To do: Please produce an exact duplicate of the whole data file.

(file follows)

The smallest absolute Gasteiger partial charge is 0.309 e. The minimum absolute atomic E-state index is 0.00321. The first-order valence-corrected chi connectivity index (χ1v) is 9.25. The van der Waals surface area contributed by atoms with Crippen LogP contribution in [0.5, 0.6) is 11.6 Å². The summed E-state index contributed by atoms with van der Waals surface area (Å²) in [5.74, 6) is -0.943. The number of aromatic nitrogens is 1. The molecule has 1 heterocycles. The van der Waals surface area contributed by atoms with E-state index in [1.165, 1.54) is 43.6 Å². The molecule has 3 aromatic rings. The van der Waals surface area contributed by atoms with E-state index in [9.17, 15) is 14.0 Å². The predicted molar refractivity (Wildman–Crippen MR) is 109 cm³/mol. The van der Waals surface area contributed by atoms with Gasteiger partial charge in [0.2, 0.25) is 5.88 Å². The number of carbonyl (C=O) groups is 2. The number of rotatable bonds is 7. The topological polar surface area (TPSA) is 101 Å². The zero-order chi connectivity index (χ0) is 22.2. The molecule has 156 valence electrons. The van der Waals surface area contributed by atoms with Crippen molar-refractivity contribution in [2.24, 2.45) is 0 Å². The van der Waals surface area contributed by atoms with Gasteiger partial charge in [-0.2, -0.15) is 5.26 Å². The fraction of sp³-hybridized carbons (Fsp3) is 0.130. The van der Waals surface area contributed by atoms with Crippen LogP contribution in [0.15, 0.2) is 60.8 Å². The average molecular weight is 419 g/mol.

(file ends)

The smallest absolute Gasteiger partial charge is 0.309 e. The minimum absolute atomic E-state index is 0.00321. The first-order valence-corrected chi connectivity index (χ1v) is 9.25. The van der Waals surface area contributed by atoms with Crippen LogP contribution in [0.5, 0.6) is 11.6 Å². The summed E-state index contributed by atoms with van der Waals surface area (Å²) in [5.74, 6) is -0.943. The number of aromatic nitrogens is 1. The molecule has 1 heterocycles. The van der Waals surface area contributed by atoms with E-state index in [1.165, 1.54) is 43.6 Å². The molecule has 3 aromatic rings. The van der Waals surface area contributed by atoms with E-state index in [9.17, 15) is 14.0 Å². The predicted molar refractivity (Wildman–Crippen MR) is 109 cm³/mol. The van der Waals surface area contributed by atoms with Gasteiger partial charge in [0.2, 0.25) is 5.88 Å². The number of carbonyl (C=O) groups is 2. The number of rotatable bonds is 7. The topological polar surface area (TPSA) is 101 Å². The zero-order chi connectivity index (χ0) is 22.2. The molecule has 156 valence electrons. The van der Waals surface area contributed by atoms with Crippen molar-refractivity contribution in [2.24, 2.45) is 0 Å². The van der Waals surface area contributed by atoms with Gasteiger partial charge in [-0.2, -0.15) is 5.26 Å². The fraction of sp³-hybridized carbons (Fsp3) is 0.130. The van der Waals surface area contributed by atoms with Crippen LogP contribution in [0.15, 0.2) is 60.8 Å². The average molecular weight is 419 g/mol.